Xi's reforms could make Chinese car manufacturers work harder
Xi Jinping has announced China would make its car market more open, and the country has now removed its 50% cap on foreign ownership of joint ventures for automotive manufacturing.
The cap has been in place since 1994 and demanded that foreign companies could only manufacture in China if they did so through a partnership at least 50% owned by a Chinese counterpart.
While this could put pressure on Chinese manufacturers which can no longer rely on their foreign counterparts, it could also help to strengthen Chinese brands.
According to Bloomberg, local manufacturers had previously “banked” on German, US or Japanese brands to keep sales up, but the reform will come as a challenge and “a good stimulus to urge Chinese companies to strengthen their own brands at a faster pace rather than relying on the joint ventures to feed them”, as the newspaper was told by Yale Zhang, an analyst at Foresight Co in Shanghai.
The outlet also added that of China’s 24.8mn cars sold in 2017, over half carried foreign nameplates.
Following the official reform, the South China Morning Post reported that Chinese car manufacturers saw their stocks recall.
Credit Suisse reduced the stock price targets of major Chinese car manufacturers “in anticipation of reduced bargaining power for local partners”, the newspaper said.
In Hong Kong and Shanghai, stocks went down including BAIS Motor by 13%, Brilliance China Automotive Holding by 8.9% and Guangzhou Automobile Group by 8.7%.
Amobee Appoints Nick Brien As CEO
In its latest strategic move, Amobee—a global multimedia advertising leader—announced that Nick Brien will be its Chief Executive Officer. The company is entirely owned by Singtel, Asia’s leading communications technology organisation, which provides consumers with mobile, broadband, and TV and businesses with data hosting, cloud, network infrastructure, analytics, and cybersecurity tools.
Brien, who has worked for Microsoft, Intel, P&G, and American Express, will take over to drive the next generation of advertising tech. Said Evangelos Simoudis, Chairman of the Board of Amobee: ‘Nick has the deep expertise in advertising that we need to seize the market opportunities ahead’.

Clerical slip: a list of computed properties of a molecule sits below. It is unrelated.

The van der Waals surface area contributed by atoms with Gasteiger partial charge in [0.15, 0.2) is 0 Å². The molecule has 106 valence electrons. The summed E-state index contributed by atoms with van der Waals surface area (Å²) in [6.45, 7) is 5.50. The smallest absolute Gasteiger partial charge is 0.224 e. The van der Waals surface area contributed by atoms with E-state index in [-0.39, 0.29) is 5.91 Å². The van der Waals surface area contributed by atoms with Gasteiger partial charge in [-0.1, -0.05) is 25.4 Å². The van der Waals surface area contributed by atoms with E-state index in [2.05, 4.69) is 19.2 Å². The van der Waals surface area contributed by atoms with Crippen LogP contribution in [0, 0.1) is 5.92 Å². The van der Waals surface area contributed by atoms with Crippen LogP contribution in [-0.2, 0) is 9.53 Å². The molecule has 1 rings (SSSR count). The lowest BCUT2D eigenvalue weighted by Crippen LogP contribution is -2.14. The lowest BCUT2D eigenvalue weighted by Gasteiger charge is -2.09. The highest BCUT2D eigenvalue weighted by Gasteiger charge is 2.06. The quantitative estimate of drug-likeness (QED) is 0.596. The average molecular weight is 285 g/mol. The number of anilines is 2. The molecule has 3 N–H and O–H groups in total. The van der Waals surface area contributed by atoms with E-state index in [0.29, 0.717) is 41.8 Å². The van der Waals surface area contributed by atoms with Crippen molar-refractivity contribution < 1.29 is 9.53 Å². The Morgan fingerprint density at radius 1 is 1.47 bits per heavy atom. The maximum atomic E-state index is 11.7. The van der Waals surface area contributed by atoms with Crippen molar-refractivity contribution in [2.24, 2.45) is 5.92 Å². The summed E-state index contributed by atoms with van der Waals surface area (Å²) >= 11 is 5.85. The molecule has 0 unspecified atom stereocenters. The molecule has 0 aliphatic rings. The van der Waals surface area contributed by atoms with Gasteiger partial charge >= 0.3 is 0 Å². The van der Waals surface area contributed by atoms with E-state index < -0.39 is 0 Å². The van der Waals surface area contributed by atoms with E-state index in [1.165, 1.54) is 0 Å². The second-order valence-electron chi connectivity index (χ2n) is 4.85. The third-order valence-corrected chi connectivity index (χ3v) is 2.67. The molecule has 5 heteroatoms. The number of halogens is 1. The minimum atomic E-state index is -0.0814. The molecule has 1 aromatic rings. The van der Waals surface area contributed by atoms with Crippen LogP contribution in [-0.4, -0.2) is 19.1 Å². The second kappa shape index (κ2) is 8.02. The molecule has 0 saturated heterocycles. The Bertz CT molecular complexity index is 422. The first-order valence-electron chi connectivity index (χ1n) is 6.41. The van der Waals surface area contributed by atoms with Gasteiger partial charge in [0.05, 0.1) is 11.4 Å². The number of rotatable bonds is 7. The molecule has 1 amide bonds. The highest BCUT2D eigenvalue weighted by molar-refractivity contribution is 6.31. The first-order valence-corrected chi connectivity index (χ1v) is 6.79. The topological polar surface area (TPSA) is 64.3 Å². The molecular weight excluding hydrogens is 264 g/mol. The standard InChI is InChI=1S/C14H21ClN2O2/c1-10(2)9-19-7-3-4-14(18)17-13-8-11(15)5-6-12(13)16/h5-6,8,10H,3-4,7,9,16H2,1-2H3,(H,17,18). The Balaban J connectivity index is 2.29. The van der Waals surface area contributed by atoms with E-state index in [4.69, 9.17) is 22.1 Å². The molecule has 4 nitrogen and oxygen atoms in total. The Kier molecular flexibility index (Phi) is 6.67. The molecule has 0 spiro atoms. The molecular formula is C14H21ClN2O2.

How Did Brien Get Here?
Before joining Amobee, Brien led 15,000 people across 40 divisions as CEO of the Americas for Dentsu International. For thirty years, he’s helped brands pilot unique advertisements, keeping up with the latest trends. He’s served as CEO of McCann Worldgroup, global CEO of IPG Mediabrands, President of Hearst Marketing Services, and CEO of iCrossing. Over the course of his career, he’s consistently strategised how to keep up with digital shifts. Now, he’ll capitalise on Amobee’s legions of experienced data scientists and developers.
‘I’m excited to be joining Amobee at such a transformative time in our industry’, Brien explained. ‘We’ll pilot advertising accountability and intelligent decisioning. And there’s no doubt in my mind that optimising media performance—whether you’re targeting, planning, buying, or delivering—can only be achieved using applied science, machine learning, and data analytics’.
What Does This Mean for Amobee?
Amobee is set on growing its personal brand within the advertising sector. As APAC social media influencers, Gen Z growth hackers, and viral content producers start to enter the field, established companies will be working doubly hard to keep up. Amobee, however, is still looking good. With a Gartner Magic Quadrant for Ad Tech, a Forrester New Wave recognition, and now, Nick Brien as CEO, the firm is set up for success.